The London tube is a real labyrinth. It takes forever to get anywhere on it, and you have to go up and down lots of stairs (fortunately they’re mechanical stairs) all the time in order to change lines. Many train lines also pass through the same set of tracks, so you have to be looking out all the time to make sure you read where each train is going before you board it, or you will not end up at your desired destination.

I remember encountering the first and only wooden mechanical stairs I have ever seen in London tube stations. I believe (but wouldn’t know because it has been ages since I last passed through this fascinating city) that they’ve since been changed for the more normal, conventional metallic escalators due to fire hazards.

In London the people are always rushing around. They are looking at the floor, or at their briefcases or their watches. It’s a different sort of apathy from what you could encounter in NYC, however. In New York City people were hostile, distrustful. Almost paranoid you could say. They deliberately hardened their hearts in order to ride a train in New York, and they watched their own backs.

In London, however, people weren’t hard, or hiding beneath a tough armour. They were just simply distracted, worried. They always looked like they were afraid they were going to arrive late for something.

Although I suppose if you have to depend on the subway, in any city, it’s almost inevitable that you will arrive late much of the time.

Now, Rome is another story altogether. It’s very difficult to get anywhere on the subway in Rome, because the system avoids much of the centre of the city. Too many valuable archaeological sites there. So it’s nice, because it’s always nice to be able to count on some sort of transportation that isn’t dependent on the fickleness of street-level traffic patterns. But it may take you a long time to get where you want to go if you have to by-pass the centre all the time. And chances are good that there may be no metro at all in the vicinity of where you want to go.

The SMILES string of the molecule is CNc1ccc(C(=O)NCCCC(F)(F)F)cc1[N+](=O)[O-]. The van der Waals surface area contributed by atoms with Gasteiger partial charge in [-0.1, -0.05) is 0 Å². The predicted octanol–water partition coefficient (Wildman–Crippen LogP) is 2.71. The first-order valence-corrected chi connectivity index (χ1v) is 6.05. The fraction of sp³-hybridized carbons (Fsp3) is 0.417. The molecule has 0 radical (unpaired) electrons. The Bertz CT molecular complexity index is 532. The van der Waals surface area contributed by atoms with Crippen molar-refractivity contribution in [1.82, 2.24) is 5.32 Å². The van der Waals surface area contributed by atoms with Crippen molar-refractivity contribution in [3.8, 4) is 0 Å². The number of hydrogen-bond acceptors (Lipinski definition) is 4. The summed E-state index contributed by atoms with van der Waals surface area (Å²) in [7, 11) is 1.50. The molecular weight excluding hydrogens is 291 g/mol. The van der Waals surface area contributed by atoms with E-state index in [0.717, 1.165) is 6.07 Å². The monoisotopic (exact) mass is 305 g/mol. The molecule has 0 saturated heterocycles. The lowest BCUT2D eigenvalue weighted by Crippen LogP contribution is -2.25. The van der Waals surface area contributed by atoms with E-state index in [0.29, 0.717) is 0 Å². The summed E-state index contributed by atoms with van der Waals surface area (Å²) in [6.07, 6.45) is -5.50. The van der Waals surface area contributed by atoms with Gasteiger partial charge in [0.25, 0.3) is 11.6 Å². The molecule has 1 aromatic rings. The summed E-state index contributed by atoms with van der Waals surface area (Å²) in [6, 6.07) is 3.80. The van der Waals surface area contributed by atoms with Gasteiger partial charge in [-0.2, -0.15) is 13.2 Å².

People on the metro in Rome are very nice, though. They don’t look all stressed-out like in London, nor do they look like they think you’re going to murder them all the time like they do in New York.

Mexico City, Mexico D.F., is one of the world’s greatest cities. It is so vast and extensive, even an airplane takes quite some time to cover over this territory. As you can imagine, its metro system is also humongous. However, in one of the stations (I don’t remember the name, sorry) they have a bewitching display of aboriginal Toltec art, vast and powerful stone heads. If you are in the area and can find out where it is exactly, I do recommend that you check it out. And if you go there, I’d love to hear about it, so leave me a comment, please! Which station is it in?

Oh, I guess I’ll finish with something a bit more original: Vancouver’s very own Skytrain. The Skytrain is really neat. It’s new, clean, silent and efficient. You never have to wait a long time for a train and these vehicles sure do move fast. I believe they cover a good number of Vancouver neighbourhoods and even go out to several suburban areas like Surrey. Unlike subways, this system moves around above the ground like an elevated train.

People in Vancouver are friendly, perhaps even a little bit naïve, compared to the tough dudes you’ll find in more established urban areas. So you might see that the people who ride with you on the Skytrain will probably act, in general, quite nice and polite.

Of course I can’t end without a little note about our very own Malaga subway. Well, it’s under construction! So not much to say about that. However we have high hopes for it – once it finally opens in about 50 years’ time.


3 thoughts on “Subways Around the World

  1. Pingback: The All New Metro de Malaga | The Seas of Mintaka

  2. Pingback: A Treasure Huntin’ We Will Go | The Seas of Mintaka

  3. Pingback: Midnight… And All Is Well | The Seas of Mintaka